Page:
Some security challenges created by politicians who promote divisive politics -Dambazau


Abdulrahman Dambazau, former chief of army staff, says some of the challenges around security in the country are creations of politicians.


He said this on Thursday at a conference organised by I Am Change, a civil society organisation (CSO).


The conference, themed ‘2023 Elections: Citizens Pre-Election Awareness and the Role of Stakeholders in Post-Election Stability’, was held at the Yaradua conference centre in Abuja.


Speaking at the event, Dambazau said he is confident that security agencies have done their homework on how to handle challenges during the elections.


 “The commander-in-chief of the armed forces has said it severally that all he wants is to ensure that there are free and fair elections and we cannot have free and fair elections if there is no adequate security,” Dambazau said.


“Some years back, our focus was on the north-east. Now, the focus is on the south-east and some parts of the south-east where you have banditry, kidnappings going on — but in particular, the south-east whereby the proscribed group IPOB has sworn that elections would not take place in that region.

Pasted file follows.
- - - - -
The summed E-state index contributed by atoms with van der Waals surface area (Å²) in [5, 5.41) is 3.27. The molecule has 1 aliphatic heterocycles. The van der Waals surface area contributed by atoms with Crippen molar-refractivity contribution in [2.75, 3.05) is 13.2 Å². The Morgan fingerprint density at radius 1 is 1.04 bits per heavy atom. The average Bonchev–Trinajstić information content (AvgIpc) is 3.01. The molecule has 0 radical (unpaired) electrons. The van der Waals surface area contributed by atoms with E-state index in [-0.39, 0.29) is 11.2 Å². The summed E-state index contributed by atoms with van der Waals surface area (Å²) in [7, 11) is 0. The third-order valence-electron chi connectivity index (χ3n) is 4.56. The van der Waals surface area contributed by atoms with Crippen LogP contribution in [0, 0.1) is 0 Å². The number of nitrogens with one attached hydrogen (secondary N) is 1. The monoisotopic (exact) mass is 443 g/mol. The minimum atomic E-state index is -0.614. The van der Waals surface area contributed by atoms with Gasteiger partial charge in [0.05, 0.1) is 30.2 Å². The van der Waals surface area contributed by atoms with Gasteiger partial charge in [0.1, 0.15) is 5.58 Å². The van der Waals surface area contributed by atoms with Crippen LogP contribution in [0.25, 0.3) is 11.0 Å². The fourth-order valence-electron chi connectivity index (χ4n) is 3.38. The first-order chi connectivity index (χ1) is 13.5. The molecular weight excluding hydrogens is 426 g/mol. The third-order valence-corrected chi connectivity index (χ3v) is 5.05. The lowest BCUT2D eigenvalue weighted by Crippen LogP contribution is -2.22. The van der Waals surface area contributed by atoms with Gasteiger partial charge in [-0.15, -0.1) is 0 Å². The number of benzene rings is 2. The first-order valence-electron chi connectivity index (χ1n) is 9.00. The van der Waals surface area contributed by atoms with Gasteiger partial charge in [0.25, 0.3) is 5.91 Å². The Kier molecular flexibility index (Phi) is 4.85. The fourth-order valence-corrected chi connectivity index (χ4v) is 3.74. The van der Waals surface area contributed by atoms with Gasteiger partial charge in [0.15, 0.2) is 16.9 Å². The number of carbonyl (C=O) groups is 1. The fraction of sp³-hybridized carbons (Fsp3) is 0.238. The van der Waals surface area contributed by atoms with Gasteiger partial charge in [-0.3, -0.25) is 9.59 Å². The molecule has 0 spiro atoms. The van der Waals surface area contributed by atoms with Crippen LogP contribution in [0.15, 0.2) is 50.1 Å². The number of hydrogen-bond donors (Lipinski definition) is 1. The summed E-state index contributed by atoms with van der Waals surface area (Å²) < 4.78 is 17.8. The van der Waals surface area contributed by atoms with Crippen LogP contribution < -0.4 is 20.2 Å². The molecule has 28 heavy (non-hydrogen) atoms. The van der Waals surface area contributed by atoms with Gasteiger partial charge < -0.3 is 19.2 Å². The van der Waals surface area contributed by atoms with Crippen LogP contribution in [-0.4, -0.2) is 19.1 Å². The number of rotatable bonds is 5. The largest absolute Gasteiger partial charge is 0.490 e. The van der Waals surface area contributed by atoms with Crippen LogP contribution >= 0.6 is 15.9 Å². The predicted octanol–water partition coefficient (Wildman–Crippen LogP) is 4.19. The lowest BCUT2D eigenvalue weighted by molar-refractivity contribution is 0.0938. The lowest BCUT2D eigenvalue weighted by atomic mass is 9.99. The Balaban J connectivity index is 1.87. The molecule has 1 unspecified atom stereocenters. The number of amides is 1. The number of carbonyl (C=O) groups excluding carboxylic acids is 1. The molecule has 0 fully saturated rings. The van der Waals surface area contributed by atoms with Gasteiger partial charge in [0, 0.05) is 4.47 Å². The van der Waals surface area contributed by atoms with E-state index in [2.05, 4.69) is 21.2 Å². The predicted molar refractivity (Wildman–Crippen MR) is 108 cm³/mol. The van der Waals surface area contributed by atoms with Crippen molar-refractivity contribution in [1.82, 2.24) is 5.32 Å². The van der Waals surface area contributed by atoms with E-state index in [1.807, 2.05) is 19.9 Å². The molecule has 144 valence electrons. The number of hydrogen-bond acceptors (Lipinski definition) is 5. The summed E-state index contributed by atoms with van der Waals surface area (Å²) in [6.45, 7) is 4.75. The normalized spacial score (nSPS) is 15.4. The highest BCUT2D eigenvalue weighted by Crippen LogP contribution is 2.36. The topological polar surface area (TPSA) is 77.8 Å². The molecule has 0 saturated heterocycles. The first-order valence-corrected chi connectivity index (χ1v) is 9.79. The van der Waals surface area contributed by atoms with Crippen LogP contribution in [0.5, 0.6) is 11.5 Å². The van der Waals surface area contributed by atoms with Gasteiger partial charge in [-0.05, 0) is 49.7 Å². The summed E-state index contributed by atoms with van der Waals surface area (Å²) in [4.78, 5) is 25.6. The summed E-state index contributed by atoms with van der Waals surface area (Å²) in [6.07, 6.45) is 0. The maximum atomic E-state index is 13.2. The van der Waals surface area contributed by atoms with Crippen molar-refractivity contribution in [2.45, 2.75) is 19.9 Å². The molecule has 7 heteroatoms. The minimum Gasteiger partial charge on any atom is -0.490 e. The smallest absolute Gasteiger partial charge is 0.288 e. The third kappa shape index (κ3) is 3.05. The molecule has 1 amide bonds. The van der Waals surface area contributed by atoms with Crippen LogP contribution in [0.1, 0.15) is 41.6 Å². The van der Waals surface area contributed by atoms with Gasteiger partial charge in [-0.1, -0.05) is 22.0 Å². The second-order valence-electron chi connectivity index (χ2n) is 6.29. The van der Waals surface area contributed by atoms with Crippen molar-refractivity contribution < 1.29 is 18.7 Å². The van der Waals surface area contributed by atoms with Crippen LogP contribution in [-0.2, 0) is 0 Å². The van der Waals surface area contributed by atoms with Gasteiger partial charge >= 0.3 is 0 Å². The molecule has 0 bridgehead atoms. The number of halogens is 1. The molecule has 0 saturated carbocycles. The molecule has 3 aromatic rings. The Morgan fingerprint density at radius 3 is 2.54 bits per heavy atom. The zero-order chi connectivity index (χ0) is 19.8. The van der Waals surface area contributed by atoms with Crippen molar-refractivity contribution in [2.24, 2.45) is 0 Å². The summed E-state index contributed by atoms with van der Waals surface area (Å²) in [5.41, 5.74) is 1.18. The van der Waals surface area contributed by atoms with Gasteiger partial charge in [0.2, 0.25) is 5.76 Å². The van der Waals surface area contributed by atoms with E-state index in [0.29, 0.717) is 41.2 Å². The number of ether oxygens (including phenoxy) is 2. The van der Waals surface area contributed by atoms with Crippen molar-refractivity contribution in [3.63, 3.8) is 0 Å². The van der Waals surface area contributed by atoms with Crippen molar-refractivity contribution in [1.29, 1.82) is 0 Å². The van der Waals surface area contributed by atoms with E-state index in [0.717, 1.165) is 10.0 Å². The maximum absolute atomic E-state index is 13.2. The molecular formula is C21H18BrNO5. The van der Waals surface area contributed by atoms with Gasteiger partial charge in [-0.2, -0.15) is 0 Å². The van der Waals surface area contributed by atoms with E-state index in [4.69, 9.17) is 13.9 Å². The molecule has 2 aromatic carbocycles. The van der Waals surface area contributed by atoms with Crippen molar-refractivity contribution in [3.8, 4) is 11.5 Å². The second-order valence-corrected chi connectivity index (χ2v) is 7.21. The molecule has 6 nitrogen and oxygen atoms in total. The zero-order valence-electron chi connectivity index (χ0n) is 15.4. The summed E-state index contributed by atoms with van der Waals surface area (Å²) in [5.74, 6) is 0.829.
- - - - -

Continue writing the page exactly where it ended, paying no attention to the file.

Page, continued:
“So, those are the kind of challenges that I’m sure security agencies must have done their homework very well in order to tackle that.


 “Some of these security challenges are creations of politicians themselves, because where you go for politics of ethnicity, politics of religion, politics of regionalism, those kind of politics are divisive and they tend to create tension among the electorate.


“And I think the politicians too should be able to look at that in the best interest of the country.


“There will be elections in 2023. I believe the elections will be free and fair as far as security is concerned and I believe the security agencies are ready to handle the security situation as much as possible.”


Speaking with TheCable at the conference, Hafsatu Shinkafi, founder of the CSO, commended the Independent National Electoral Commission (INEC) for improving the electoral process over the years.


Shinkafi said the essence of organising the conference was part of the civil mandate of the CSO towards ensuring democratic values and dividends in the country as well as to create awareness on the participation of voters in the elections.


“I would like to commend INEC on the improvements that have been made especially on the technological front of things,” Shinkafi said.


“Like the introduction of the BVAS, it is an upgrade from the card reader. So, that’s something that is quite commendable and of help to voters.


“I would like to call on Nigerians to shun any voter apathy and come out to exercise your full fundamental right and realise what a privilege it is to be having this democratic system, because if you look back in our past, it was a right and freedom that was denied of us and we have to make full use of it.”

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